The team confirmed that CLA levels inside the gut depend on both the richness of the diet and the right microbes being present. Mice fed with a minimal diet lacking fat diversity had fewer CLAs in their small intestines. So did mice raised germ-free – without any gut microbes. This highlighted the interplay between the diet, gut microbes, and biochemical tinkering that shapes our intestinal terrain.
“A Western-style diet, characterized by its highly refined foods with low-fiber ingredients, might dampen our gut ecosystem by reducing the diversity of gut microbes and their metabolic capacity. Losing such microbial cues – e.g., gut CLAs in this study – is likely to stunt mucosal immunity in humans, thus predisposing us to many gastrointestinal diseases,” comments Dr. SONG.
The researchers introduced different gut bacterial strains back into the germ-free diet for mice, and found that only CLA-producing LAI+ microbes could restore high levels of CD4+CD8αα+ IELs in these model animal. In contrast, stripping LAI genes from these bacteria prevented them from inducing IELs.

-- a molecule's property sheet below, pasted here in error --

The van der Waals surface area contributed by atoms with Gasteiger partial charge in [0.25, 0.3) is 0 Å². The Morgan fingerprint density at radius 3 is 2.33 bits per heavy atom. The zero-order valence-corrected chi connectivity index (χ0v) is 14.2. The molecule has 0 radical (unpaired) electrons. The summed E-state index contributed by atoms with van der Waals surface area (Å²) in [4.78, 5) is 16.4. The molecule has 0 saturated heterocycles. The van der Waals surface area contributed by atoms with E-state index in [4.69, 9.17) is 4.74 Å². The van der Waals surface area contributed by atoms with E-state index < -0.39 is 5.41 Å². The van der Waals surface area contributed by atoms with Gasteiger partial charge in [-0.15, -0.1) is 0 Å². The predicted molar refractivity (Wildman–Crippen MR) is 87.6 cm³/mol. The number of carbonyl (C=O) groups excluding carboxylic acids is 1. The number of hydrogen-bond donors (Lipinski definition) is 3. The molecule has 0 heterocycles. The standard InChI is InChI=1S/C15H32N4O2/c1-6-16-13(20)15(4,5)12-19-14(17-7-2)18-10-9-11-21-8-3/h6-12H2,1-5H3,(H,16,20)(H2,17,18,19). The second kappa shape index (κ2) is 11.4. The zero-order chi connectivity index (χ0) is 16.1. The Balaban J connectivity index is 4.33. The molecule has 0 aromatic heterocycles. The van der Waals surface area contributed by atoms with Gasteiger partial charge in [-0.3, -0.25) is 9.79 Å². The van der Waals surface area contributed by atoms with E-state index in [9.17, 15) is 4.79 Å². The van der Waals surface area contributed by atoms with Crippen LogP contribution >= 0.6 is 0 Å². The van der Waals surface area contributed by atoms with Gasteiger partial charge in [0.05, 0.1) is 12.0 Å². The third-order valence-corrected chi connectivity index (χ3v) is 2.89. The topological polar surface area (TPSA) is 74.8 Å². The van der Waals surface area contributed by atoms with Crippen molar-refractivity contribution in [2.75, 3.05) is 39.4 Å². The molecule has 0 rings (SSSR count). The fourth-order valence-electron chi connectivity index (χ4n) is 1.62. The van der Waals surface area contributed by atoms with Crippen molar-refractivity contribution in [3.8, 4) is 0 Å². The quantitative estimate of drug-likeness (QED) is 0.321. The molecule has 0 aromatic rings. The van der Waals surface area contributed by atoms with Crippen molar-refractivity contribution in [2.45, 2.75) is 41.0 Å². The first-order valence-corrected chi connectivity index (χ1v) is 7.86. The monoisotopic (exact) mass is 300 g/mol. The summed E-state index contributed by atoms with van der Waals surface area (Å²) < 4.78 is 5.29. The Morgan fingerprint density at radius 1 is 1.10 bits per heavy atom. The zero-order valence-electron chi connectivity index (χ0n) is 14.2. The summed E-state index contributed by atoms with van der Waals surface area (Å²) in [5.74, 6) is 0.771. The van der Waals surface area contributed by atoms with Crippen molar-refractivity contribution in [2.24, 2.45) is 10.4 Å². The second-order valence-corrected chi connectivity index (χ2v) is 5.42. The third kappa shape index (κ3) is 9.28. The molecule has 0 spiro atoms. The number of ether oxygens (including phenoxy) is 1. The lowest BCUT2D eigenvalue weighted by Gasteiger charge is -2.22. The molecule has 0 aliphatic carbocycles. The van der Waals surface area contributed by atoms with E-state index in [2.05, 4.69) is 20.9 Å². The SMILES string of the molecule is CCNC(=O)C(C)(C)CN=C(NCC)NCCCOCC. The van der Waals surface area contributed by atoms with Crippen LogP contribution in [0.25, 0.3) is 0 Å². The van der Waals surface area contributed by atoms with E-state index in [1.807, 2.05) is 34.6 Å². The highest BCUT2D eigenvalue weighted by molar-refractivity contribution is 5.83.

Together, these findings revealed that bacterial CLA production is essential for building the ranks of first-line intestinal defenders. But how do these modified fats train immune cells? 
Further experiments uncovered an intracellular receptor called HNF4γ, which recognizes CLAs as they enter IELs. The binding with CLA switches on HNF4γ’s activity. This triggers the expression of a cytokine receptor, IL-18R1, to receive immune signals from its ligand IL-18. 
“Early work in mice has shown that IL-18 signaling protects the host from infection by intestinal pathogens. Herein, we identified that gut microbes can convert common dietary linoleic acid into its isomer forms,” adds Dr. SONG Xinyang. “These byproducts then serve as an immune cue to spur the development of the CD4+CD8αα+ IELs via modulating IL-18 signaling in CD4+ IELs.”